[rho] [partial derivative]u/[partial derivative]t = -[nabla] x q, (2.6)

where du = [c.sub.v]dT, with [c.sub.v] being the heat capacity per unit mass at constant volume. Introducing (2.5) into (2.6) one obtains

[tau] [[partial derivative].sup.2]T/[partial derivative][t.sup.2] + [partial derivative]T/[partial derivative]t - [chi] [[nabla].sup.2]T = 0, (2.7)

where [chi] = [lambda]/[rho][c.sub.v] designates the heat diffusivity, wherein the coefficients [tau] and [lambda] are assumed to be constant. The solutions of (2.7) propagate with finite speed [([chi]/[tau]).sup.1/2], and the amplitude of the pulse decreases in time as a consequence of the irreversible term. For t<<[tau], the first term of equation (2.7) is dominant, so that it reduces to

[tau] [[partial derivative].sup.2]T/[partial derivative][t.sup.2] = [chi] [[nabla].sup.2]T. (2.8)

This is a wave equation with the same wave speed as (2.7); it describes a reversible process as it is invariant with respect to time inversion. In contrast, for time scales longer than [tau](t >> [tau]), the first term of (2.7) is negligible and one obtains the partial differential equation

[partial derivative]T/[partial derivative]t = [chi][[nabla].sup.2]T, (2.9)

associated with diffusion of heat, which is an irreversible process as (2.9) is not invariant when t is changed into -t. Thus, at short times the transport equation (2.5) is reversible and heat propagates with a finite speed (which may be microscopically interpreted as a ballistic motion of the particles before experiencing a collision), whereas at longer times the process becomes irreversible and heat is diffused throughout the system. Then [tau] can be interpreted as the characteristic time for the crossover between ballistic motion and the onset of diffusion. In the context of chaotic deterministic systems, [tau] may be interpreted as the Lyapunov time beyond which predictivity is lost (Nicolis and Prigogine 1989). Thus, from a conceptual perspective, (2.5) is more suitable than the Fourier equation (corresponding to [tau] = 0), as it describes the transition from reversible to irreversible behaviour.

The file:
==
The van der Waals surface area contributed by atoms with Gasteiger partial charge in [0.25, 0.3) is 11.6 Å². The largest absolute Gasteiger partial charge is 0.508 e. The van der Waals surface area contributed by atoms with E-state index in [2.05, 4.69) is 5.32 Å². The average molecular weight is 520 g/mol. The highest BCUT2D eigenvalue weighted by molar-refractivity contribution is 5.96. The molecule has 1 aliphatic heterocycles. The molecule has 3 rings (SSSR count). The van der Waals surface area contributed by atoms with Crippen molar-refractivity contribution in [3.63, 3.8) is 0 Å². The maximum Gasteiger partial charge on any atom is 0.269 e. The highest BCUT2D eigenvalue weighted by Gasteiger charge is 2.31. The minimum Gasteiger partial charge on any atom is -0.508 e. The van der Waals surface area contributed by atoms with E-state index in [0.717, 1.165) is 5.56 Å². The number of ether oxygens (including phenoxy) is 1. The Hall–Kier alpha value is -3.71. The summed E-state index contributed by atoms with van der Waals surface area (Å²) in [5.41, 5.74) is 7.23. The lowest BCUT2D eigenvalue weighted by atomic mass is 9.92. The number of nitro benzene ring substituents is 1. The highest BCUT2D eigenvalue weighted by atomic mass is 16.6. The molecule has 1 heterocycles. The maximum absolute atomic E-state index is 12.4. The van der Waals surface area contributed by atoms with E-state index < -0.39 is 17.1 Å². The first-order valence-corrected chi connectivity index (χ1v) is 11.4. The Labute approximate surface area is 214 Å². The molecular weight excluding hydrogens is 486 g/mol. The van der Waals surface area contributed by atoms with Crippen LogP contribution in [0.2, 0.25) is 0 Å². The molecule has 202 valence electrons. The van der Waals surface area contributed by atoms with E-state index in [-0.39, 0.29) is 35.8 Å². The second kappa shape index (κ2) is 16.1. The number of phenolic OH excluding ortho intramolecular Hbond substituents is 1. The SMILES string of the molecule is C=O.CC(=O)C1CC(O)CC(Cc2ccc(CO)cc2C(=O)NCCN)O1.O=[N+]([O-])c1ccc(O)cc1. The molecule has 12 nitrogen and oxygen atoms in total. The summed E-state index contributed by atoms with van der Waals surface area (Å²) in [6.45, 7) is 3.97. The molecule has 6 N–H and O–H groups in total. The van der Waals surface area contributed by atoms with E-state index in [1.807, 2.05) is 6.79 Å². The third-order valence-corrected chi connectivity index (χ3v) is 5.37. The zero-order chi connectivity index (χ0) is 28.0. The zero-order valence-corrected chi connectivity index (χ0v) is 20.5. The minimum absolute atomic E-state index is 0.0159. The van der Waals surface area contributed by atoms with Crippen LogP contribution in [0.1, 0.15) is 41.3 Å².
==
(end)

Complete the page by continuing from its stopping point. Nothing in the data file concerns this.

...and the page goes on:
The dynamical properties of equation (2.7) have been thoroughly analysed. For instance, by assuming a solution of the form T(x, t) = [T.sub.0] exp[i(kx-[omega]t)], where [omega] is a (real) frequency and k a (complex) wave-number, it is found that the solution is characterized by a phase speed [v.sub.p], and an attenuation factor [alpha], respectively given by


In the high-frequency limit ([tau][omega] >> 1), the phase speed and attenuation coefficient following from (2.10) are

[v.sub.p[infinity]] [equivalent to] = [([chi]/[tau]).sup.1/2], [[alpha].sub.[infinity]] = 2[([chi][tau]).sup.1/2]. (2.11)